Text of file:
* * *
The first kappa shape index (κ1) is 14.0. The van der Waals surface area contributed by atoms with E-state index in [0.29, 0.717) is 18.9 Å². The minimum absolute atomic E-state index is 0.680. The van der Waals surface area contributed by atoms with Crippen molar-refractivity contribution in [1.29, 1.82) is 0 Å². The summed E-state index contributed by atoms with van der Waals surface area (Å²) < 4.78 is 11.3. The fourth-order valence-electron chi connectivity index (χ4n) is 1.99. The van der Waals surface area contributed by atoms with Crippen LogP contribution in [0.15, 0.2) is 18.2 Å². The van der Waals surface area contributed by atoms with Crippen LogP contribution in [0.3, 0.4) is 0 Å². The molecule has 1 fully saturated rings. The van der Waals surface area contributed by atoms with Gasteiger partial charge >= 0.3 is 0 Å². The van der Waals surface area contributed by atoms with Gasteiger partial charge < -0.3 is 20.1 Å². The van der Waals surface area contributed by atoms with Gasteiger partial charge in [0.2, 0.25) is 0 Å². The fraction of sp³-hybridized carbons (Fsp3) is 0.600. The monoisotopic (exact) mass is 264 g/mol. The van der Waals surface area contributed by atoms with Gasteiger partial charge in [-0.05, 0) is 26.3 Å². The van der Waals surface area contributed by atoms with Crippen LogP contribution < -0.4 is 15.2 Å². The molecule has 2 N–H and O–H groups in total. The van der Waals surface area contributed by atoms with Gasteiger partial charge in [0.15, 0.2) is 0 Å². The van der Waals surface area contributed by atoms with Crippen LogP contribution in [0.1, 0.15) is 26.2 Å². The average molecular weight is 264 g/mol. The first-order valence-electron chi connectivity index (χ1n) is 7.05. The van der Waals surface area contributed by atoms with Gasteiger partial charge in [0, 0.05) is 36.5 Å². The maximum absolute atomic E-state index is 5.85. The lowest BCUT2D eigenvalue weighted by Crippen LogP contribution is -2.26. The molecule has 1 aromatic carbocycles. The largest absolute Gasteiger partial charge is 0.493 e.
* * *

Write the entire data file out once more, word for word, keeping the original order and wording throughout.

The first kappa shape index (κ1) is 14.0. The van der Waals surface area contributed by atoms with E-state index in [0.29, 0.717) is 18.9 Å². The minimum absolute atomic E-state index is 0.680. The van der Waals surface area contributed by atoms with Crippen molar-refractivity contribution in [1.29, 1.82) is 0 Å². The summed E-state index contributed by atoms with van der Waals surface area (Å²) < 4.78 is 11.3. The fourth-order valence-electron chi connectivity index (χ4n) is 1.99. The van der Waals surface area contributed by atoms with Crippen LogP contribution in [0.15, 0.2) is 18.2 Å². The van der Waals surface area contributed by atoms with Crippen LogP contribution in [0.3, 0.4) is 0 Å². The molecule has 1 fully saturated rings. The van der Waals surface area contributed by atoms with Gasteiger partial charge >= 0.3 is 0 Å². The van der Waals surface area contributed by atoms with Gasteiger partial charge < -0.3 is 20.1 Å². The van der Waals surface area contributed by atoms with Gasteiger partial charge in [0.2, 0.25) is 0 Å². The fraction of sp³-hybridized carbons (Fsp3) is 0.600. The monoisotopic (exact) mass is 264 g/mol. The van der Waals surface area contributed by atoms with Gasteiger partial charge in [-0.05, 0) is 26.3 Å². The van der Waals surface area contributed by atoms with Crippen LogP contribution < -0.4 is 15.2 Å². The molecule has 2 N–H and O–H groups in total. The van der Waals surface area contributed by atoms with Gasteiger partial charge in [0.15, 0.2) is 0 Å². The van der Waals surface area contributed by atoms with Crippen LogP contribution in [0.1, 0.15) is 26.2 Å². The average molecular weight is 264 g/mol. The first-order valence-electron chi connectivity index (χ1n) is 7.05. The van der Waals surface area contributed by atoms with Gasteiger partial charge in [0, 0.05) is 36.5 Å². The maximum absolute atomic E-state index is 5.85. The lowest BCUT2D eigenvalue weighted by Crippen LogP contribution is -2.26. The molecule has 1 aromatic carbocycles. The largest absolute Gasteiger partial charge is 0.493 e.